Some students have asked me in the past for an MD5 checksum for this file, as well. This quarter's VM has the following MD5 checksum: cc29d015c5efce4294fc6562add79948.

What to do if you've taken the course before

If you've taken this course before, you're still going to need to download this quarter's ICS 45C VM. The VM changes every quarter, in ways that sometimes change whether or not code will run the same way (or, in some cases, will even compile at all); furthermore, a previous quarter's VM will only support the previous quarter's assignments, notes, and so on.

You may also need to upgrade UTM, if you've installed an older version during a previous iteration of this course. You'll need to be running the same version as everyone else this quarter; see above.

Importing the ICS 45C VM into UTM

After you've download the ics45c-2022spring-arm64.tar.gz file, you'll want to uncompress it. The easiest way to do that is to double-click the file in Finder. After it's been uncompressed, another file named disk-0.qcow2 will have been extracted from it. That's the virtual disk, which forms the basis of your ICS 45C VM.

Next, you'll need to create the ICS 45C VM. To do that, open the UTM application and either click the large Create a New Virtual Machine button or select the File menu and then New.

Either way, a dialog box will appear that starts the process of setting up your new virtual machine.

At this point, you should see your new VM listed in UTM's main window. (It's worth noting that, at this point, it's got a copy of disk-0.qcow2 in it, and anything you do to this VM will affect only that VM.)

Starting the ICS 45C VM and logging into it for the first time

Once you've imported the ICS 45C VM into UTM, you're ready to start it up and log into it for the first time. Click your VM in the list in the left-hand side of the UTM window, then click the "play" button (the one with an arrow pointing to the right) to start it running. You'll see another window pop up, which is the console of your VM.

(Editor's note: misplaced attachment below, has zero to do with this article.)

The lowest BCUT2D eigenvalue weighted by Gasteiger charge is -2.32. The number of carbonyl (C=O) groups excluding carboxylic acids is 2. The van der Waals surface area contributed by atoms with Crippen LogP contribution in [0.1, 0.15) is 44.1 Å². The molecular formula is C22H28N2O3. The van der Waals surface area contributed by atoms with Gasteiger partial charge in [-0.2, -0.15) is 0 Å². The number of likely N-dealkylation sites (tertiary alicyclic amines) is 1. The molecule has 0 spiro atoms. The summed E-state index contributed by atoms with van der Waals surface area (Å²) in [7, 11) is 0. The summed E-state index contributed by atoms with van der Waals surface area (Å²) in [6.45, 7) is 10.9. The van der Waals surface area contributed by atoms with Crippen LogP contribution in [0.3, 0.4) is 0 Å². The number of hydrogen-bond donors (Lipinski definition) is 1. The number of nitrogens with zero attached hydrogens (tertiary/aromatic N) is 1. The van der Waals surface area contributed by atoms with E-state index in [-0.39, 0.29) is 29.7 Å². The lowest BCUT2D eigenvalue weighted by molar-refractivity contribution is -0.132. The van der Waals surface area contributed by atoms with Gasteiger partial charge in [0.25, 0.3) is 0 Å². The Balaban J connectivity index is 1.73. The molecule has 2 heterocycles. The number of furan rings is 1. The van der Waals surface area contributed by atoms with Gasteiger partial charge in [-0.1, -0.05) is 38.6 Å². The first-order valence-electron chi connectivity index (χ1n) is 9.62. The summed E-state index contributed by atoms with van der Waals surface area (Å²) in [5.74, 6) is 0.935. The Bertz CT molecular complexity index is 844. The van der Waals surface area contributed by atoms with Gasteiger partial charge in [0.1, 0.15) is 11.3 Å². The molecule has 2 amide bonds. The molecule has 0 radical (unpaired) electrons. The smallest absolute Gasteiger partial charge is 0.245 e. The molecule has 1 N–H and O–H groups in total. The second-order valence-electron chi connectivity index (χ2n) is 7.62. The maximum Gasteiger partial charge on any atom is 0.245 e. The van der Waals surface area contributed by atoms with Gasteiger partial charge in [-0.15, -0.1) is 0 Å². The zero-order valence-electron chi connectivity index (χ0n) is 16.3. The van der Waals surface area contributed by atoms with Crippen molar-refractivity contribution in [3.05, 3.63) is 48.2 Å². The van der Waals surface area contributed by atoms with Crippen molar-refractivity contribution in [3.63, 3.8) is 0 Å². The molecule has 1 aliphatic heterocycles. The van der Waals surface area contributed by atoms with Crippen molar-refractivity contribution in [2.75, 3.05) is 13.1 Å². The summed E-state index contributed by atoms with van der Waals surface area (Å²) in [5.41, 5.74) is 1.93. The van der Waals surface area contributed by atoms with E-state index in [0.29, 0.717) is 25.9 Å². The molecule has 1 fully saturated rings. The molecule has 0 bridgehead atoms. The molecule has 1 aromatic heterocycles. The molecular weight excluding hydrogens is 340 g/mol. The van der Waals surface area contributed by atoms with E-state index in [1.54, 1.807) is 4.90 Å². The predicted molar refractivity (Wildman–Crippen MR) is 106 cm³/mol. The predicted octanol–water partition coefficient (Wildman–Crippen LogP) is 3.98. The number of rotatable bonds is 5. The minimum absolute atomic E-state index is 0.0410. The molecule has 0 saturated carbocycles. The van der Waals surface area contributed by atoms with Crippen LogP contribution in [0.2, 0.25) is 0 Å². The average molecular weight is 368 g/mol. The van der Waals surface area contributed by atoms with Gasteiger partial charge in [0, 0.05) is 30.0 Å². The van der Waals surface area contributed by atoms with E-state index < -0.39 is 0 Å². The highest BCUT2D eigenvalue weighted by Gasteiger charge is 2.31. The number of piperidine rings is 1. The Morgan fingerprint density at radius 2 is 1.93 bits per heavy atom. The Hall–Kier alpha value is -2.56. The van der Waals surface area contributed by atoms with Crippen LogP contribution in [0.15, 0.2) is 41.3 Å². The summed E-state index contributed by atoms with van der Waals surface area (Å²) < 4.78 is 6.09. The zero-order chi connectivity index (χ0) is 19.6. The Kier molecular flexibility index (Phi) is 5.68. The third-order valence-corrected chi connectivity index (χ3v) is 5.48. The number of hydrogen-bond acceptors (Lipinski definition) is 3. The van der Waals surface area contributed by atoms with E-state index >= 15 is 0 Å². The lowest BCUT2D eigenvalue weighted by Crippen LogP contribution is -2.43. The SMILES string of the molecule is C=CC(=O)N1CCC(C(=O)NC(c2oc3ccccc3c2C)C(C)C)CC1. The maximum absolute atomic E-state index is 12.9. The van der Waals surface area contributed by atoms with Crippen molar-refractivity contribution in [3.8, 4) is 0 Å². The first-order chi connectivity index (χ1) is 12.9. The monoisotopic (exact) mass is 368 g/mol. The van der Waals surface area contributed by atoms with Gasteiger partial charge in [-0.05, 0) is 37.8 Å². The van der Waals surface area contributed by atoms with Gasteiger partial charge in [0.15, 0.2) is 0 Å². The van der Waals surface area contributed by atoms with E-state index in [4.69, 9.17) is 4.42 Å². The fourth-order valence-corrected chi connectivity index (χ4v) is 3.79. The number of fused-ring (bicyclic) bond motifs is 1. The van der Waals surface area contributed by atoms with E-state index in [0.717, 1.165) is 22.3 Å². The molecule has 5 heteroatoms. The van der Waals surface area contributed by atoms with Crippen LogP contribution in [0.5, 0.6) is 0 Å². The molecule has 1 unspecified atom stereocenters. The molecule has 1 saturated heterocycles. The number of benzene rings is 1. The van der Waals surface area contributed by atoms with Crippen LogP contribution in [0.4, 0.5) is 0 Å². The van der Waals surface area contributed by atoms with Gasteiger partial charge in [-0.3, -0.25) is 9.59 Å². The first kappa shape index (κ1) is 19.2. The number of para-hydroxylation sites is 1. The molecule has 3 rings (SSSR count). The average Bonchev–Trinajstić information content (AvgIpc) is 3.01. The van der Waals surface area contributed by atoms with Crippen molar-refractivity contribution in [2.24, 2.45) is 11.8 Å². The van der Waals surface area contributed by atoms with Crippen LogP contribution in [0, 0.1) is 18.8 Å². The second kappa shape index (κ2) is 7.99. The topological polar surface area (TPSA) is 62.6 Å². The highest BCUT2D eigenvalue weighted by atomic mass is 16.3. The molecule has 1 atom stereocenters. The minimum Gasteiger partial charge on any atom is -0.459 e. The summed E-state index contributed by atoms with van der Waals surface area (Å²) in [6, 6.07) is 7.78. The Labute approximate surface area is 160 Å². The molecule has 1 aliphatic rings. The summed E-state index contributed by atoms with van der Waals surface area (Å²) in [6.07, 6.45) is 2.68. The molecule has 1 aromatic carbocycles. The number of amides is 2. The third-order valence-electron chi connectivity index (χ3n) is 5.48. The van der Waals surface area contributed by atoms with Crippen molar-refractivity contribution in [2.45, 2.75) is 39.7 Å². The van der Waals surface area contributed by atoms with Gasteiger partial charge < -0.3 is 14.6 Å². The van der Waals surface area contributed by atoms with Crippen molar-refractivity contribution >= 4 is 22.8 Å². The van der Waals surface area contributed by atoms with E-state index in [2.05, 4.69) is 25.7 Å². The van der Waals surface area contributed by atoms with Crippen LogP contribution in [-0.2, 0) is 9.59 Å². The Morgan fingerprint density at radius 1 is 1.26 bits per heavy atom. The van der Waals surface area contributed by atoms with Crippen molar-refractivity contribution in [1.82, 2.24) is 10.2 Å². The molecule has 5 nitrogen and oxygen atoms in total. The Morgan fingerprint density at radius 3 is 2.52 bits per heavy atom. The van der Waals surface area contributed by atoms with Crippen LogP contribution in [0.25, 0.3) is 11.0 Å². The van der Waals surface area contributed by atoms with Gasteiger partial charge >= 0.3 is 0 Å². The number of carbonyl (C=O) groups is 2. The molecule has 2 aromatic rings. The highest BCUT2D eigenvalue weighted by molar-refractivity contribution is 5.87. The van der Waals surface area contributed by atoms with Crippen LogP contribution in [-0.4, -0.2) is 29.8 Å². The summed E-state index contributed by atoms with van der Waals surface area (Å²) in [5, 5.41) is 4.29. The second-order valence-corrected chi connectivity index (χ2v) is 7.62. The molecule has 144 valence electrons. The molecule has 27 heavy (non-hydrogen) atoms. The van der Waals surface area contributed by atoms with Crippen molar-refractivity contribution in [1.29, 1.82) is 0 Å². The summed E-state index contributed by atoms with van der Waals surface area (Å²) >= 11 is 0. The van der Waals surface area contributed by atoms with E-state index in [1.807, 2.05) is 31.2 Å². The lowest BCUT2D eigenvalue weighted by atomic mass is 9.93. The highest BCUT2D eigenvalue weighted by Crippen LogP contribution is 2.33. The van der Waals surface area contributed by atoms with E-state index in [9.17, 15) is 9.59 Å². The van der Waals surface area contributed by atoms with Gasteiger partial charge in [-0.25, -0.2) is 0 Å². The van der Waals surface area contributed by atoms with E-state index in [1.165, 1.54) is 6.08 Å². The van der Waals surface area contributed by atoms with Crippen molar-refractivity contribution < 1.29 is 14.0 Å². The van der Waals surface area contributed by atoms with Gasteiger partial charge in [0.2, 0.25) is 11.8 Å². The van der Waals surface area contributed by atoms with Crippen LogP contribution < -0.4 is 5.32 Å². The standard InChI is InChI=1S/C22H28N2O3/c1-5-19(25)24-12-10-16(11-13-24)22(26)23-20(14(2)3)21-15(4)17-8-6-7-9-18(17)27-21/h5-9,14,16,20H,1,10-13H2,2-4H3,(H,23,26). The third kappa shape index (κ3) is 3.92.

Logging into the ICS 45C VM

Once you've booted up your VM, you'll see a dialog box before too long asking you to specify a username and a password. The username is selected from a dropdown list; ics45c will probably already be selected, but make sure it's selected if it's not already. In the text field below that, type the password ics45c — which you'll want to change (see below) — and click the Log In button.

Having logged in, you should eventually see a desktop, much like you would see on Windows or macOS. In the bottom-left corner is a small icon that can be used to start common applications or edit operating system settings. One of the most important of these, for us, is the Terminal application, which will give you a shell prompt. Find the Terminal application (which might also be listed as Terminal Emulator) and start it. A window should pop up and contain a prompt that looks like this:

ics45c@ics45c-2022spring-arm64 : ~ $

If so, you're off and running! Go back to the Project #0 write-up and pick up where you left off.

(Note: You might find the default font and colors not to your liking, though it's easy enough to change them. From the Edit menu in your Terminal window, select Preferences.... A dialog will pop up allowing you to configure whatever you'd like; when you're done, click Close, and subsequent uses of the Terminal application will respect the changes you made.)